Two US firefighters shot dead in arson ‘trap’

New York - Two firefighters shot dead in Webster suburb of Rochester: media

New York: A convicted felon shot dead two firefighters and wounded two others Monday after luring them to a blaze that police said he had apparently set as a trap in a small town in New York state.

The 62-year-old shooter — who was found guilty of manslaughter and jailed for 17 years for his grandmother’s death in 1980 — then fatally shot himself in the head, said police in Webster, on the shores of Lake Ontario.

The incident, which comes as debate rages in the United States about gun control following the Newtown school massacre earlier this month, happened shortly before 6:00 am (1100 GMT) in a small lakefront residential community.

“It does appear that it was a trap that was set for our first responders,” Webster police chief Gerald Pickering told a press conference, his voice breaking with emotion. Police have yet to mention a possible motive.

“People who get up in the middle of the night to fight fires, they don’t expect to get shot and killed,” he added.

“We are a safe community, a tragedy like this is just horrendous.”

The firefighters were shot as they approached the scene of the blaze — a car and a house engulfed in a fire that they now believe was set intentionally by the shooter, identified as William Spengler.

“Four of the firefighters were shot. Two are deceased, two were transported to area hospitals,” Pickering said.

The two injured men were not in critical condition and were both expected to recover.

Another off-duty police officer who responded was also shot and wounded.

One of the injured firefighters, all volunteers in the small suburb of Rochester, was able to escape and call for help.

“We are being shot at. Multiple firemen down. Multiple firemen are shot. I am shot. I think he is using an assault rifle. We have multiple firemen down. Working fire,” said the injured man, according to a police scanner recording broadcast by Fox News.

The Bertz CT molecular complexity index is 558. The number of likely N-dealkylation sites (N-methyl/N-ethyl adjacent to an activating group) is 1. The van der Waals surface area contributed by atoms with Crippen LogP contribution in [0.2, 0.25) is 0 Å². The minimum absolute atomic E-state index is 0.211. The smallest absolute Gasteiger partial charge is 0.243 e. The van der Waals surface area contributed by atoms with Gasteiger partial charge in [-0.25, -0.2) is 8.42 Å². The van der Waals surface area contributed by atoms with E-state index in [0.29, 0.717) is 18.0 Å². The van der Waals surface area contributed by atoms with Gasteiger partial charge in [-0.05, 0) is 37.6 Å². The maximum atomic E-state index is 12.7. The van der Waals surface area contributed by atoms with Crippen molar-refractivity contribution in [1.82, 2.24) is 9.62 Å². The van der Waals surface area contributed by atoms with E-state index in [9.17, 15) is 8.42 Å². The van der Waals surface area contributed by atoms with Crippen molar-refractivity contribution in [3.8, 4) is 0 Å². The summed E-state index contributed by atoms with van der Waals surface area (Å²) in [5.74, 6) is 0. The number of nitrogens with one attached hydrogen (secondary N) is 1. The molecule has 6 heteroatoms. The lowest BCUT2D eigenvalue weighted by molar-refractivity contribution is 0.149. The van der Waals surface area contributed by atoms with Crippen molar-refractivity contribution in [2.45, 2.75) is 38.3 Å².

A security cordon was put up around the scene and residents were evacuated. Seven homes were destroyed in the blaze, as the shooting thwarted initial efforts to douse the flames.

Pickering said emergency personnel had not yet been able to search the torched homes for possible additional victims.

New York Governor Andrew Cuomo said state police and the Office of Emergency Management were working with local law enforcement to respond to the scene.

He also offered his condolences to the families of the victims of the “horrific shooting” and “senseless act of violence.”

“New York’s first responders are true heroes as they time and again selflessly rush toward danger in order to keep our families and communities safe,” Cuomo said in a statement.

“We as the community of New York mourn their loss as now two more families must spend the holidays without their loved ones.”

The incident in Webster came 10 days after a shooting rampage at an elementary school in Newtown, Connecticut that saw a disturbed young man gun down 20 children, aged six and seven, and six adults.

The shooter, Adam Lanza, had killed his mother at their home before heading to the school, where he eventually took his own life.

The Newtown shooting has revived debate in the United States on the country’s gun laws, which are far more lax than in most other developed nations.

President Barack Obama said he would support a new bill to ban assault rifles, and has put Vice President Joe Biden in charge of a panel looking at a wide range of other measures, from school security to mental health.

Democratic Senator Dianne Feinstein has pledged to introduce a bill in January that would ban at least 100 military-style semi-automatic assault weapons, and would curb the transfer, importation and possession of such arms.

But the nation’s most powerful gun lobby, the National Rifle Association, strongly opposes any new restraints in gun sales, with the group’s executive vice president Wayne LaPierre calling Feinstein’s proposal “phony.”

The United States has suffered an explosion of gun violence over the last three decades, including 62 mass shooting incidents since 1982.

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